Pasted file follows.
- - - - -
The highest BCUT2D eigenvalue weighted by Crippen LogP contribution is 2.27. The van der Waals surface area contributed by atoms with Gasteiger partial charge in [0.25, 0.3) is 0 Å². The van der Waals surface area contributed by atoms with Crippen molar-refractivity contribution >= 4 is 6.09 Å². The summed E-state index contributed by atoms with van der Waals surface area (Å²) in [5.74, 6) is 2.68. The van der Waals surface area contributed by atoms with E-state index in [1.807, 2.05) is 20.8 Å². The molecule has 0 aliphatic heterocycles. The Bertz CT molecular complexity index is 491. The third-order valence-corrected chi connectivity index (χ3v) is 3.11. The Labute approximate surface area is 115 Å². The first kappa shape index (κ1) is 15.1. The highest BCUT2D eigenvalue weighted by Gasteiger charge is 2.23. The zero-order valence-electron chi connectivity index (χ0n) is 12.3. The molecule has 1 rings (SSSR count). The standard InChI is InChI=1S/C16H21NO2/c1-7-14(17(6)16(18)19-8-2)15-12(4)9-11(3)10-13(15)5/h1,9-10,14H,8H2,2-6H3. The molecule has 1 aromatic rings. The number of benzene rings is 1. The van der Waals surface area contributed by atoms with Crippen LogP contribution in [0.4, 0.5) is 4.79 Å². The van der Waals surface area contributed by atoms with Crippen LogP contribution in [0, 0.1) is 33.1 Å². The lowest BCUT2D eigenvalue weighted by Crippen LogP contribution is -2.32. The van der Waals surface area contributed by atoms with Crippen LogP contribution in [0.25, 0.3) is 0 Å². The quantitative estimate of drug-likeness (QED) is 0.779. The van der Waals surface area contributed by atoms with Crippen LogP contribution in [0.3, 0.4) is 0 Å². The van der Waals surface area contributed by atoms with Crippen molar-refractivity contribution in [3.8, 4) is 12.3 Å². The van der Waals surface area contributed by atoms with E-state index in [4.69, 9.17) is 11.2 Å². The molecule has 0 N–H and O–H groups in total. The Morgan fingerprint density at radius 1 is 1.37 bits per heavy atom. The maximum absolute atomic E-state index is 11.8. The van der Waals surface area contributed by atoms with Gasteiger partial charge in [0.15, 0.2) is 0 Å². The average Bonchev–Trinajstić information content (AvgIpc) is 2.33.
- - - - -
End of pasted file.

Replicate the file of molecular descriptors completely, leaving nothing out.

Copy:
The highest BCUT2D eigenvalue weighted by Crippen LogP contribution is 2.27. The van der Waals surface area contributed by atoms with Gasteiger partial charge in [0.25, 0.3) is 0 Å². The van der Waals surface area contributed by atoms with Crippen molar-refractivity contribution >= 4 is 6.09 Å². The summed E-state index contributed by atoms with van der Waals surface area (Å²) in [5.74, 6) is 2.68. The van der Waals surface area contributed by atoms with E-state index in [1.807, 2.05) is 20.8 Å². The molecule has 0 aliphatic heterocycles. The Bertz CT molecular complexity index is 491. The third-order valence-corrected chi connectivity index (χ3v) is 3.11. The Labute approximate surface area is 115 Å². The first kappa shape index (κ1) is 15.1. The highest BCUT2D eigenvalue weighted by Gasteiger charge is 2.23. The zero-order valence-electron chi connectivity index (χ0n) is 12.3. The molecule has 1 rings (SSSR count). The standard InChI is InChI=1S/C16H21NO2/c1-7-14(17(6)16(18)19-8-2)15-12(4)9-11(3)10-13(15)5/h1,9-10,14H,8H2,2-6H3. The molecule has 1 aromatic rings. The number of benzene rings is 1. The van der Waals surface area contributed by atoms with Crippen LogP contribution in [0.4, 0.5) is 4.79 Å². The van der Waals surface area contributed by atoms with Crippen LogP contribution in [0, 0.1) is 33.1 Å². The lowest BCUT2D eigenvalue weighted by Crippen LogP contribution is -2.32. The van der Waals surface area contributed by atoms with Crippen LogP contribution in [0.25, 0.3) is 0 Å². The quantitative estimate of drug-likeness (QED) is 0.779. The van der Waals surface area contributed by atoms with Crippen LogP contribution in [0.3, 0.4) is 0 Å². The van der Waals surface area contributed by atoms with Crippen molar-refractivity contribution in [3.8, 4) is 12.3 Å². The van der Waals surface area contributed by atoms with E-state index in [4.69, 9.17) is 11.2 Å². The molecule has 0 N–H and O–H groups in total. The Morgan fingerprint density at radius 1 is 1.37 bits per heavy atom. The maximum absolute atomic E-state index is 11.8. The van der Waals surface area contributed by atoms with Gasteiger partial charge in [0.15, 0.2) is 0 Å². The average Bonchev–Trinajstić information content (AvgIpc) is 2.33.